It’s almost the end of the semester. Spring break is in the rearview mirror and you’re about to kick-off that last push towards finals. With everything else that’s been going on in your life, it’s easy to understand that sometimes things get lost in the shuffle—like looking for a summer internship. Oops? But your summer isn’t a lost cause quite yet. Here’s what to do if you’ve left looking for that summer internship until the very last minute.
It’s going to take some work
Okay, so maybe you missed the deadlines to apply for a few of those internships you were thinking about. Or maybe you put all your eggs in one basket and banked on a getting an internship that just didn’t work out. Whatever the reason, the fact is that starting to look later in the semester will be a little more difficult. “It will require more simultaneous work on your part,” says Laura Craig, Associate Director of Career Development at the Temple University Career Center. “That could include developing your professional brand and materials like a resume, researching industries and organizations, creating internship applications, and attending employer events.” It’s a lot to take on all at once, but it can pay off if you snag a great internship. Keep an eye on your campus’s Career Services job board if they have one or spend some quality time with online resources like internships.com. Not all internship applications operate on set deadlines and new postings get added every day. If you know what you’re looking for and have your resume polished up, it could just be a matter of keeping an eye out for the right posting to come along.
Mine your connections
You also don’t have to start from scratch. “Don’t struggle alone,” Craig says. “Start with your campus resources – faculty, academic advisors and your career services office.” You can also turn to the people you know well. Marketing professional Mara Hyman suggests that last-minute-internship hunters should “put together a list of the family friends, mentors, distant cousins, anyone you know working in your industries of choice, and reach out to them about summer volunteer opportunities.” For Hyman, this strategy was successful: “I ended up finding an internship not because one was posted for the company, but because I had worked with an organization in high school whose team happened to need assistance that summer.” You never know when someone you know will have some good suggestions – or even a job for you!
Networking is also key as the summer gets closer. Craig explains that networking “can take many forms ranging from identifying and contacting alumni on LinkedIn to reaching out to personal contacts, or meeting people at events.” If you’re new to networking, looking for an internship can be a great way to practice before you need to use those skills out in the real world. It also gives you a chance to build connections that you can turn to for your next internship or when you’re looking for a full-time job.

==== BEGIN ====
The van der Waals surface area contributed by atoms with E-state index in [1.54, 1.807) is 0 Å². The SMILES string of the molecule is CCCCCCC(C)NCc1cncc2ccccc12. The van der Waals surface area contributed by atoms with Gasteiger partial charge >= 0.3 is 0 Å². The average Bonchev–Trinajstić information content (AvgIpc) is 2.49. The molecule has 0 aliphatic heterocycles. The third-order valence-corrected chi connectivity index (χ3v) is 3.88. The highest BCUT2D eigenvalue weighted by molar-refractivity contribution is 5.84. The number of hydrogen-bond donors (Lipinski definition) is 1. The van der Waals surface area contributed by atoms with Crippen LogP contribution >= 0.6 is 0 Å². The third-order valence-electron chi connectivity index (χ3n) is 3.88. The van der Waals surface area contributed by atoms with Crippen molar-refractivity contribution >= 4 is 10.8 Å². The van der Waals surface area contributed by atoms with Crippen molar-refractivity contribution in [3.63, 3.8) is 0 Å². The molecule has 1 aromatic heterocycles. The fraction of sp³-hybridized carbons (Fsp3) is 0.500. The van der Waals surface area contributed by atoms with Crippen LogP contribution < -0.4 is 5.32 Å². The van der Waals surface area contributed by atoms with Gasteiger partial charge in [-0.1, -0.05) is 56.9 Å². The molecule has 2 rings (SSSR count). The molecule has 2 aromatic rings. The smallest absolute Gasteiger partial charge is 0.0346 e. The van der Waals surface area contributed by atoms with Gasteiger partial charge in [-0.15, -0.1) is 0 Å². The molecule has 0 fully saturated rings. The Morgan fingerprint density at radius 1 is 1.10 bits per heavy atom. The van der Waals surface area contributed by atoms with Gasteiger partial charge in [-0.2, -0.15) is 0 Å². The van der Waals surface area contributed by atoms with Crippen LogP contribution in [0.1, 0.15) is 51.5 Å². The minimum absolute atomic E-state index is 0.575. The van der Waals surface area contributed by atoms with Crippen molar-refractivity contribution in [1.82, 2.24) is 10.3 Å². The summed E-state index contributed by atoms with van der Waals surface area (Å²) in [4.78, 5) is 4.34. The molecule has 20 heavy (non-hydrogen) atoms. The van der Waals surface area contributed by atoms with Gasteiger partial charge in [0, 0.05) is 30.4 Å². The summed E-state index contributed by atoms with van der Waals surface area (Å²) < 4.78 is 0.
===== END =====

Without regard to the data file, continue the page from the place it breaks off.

Job-hunting doesn’t always go perfectly. If you’re striking out looking in your particular field of interest, it might be time to think outside the box a little. Keep an eye out for positions that will let you work remotely or consider broadening your search to other fields where you might still get to do similar work. Smaller businesses with less competitive internship programs are great places to look for work. Maybe you missed the deadline to apply for that internship with a big marketing firm, but you can still get your feet wet in a marketing internship for a local company or nonprofit organization. With a smaller company, there’s also a good chance you’ll be given more to do. Look to community theaters, summer camps, your old favorite stores. As Hyman puts it, “Opportunities can pop up in the most unlikely of places, so don't give up!”
Internships aren’t everything
If all else fails, a regular job is always a solid option. It’s better to have something on your resume, even if it isn’t directly related to your future career. Retail or food service might not be glamorous but you’ll have plenty of stories to tell in interviews about how you work with others and resolve conflict. According to Craig, “there are many opportunities to build skills that are important to employers—communication skills, leadership, ability to take initiative and ability to solve problems among others. It’s acquiring those skills and articulating how you used them in your experiences that impresses employers.”
In the end, the most important thing to avoid spending the summer on sitting on the couch. So get out there and start looking! And maybe don’t leave it all until the last minute next year.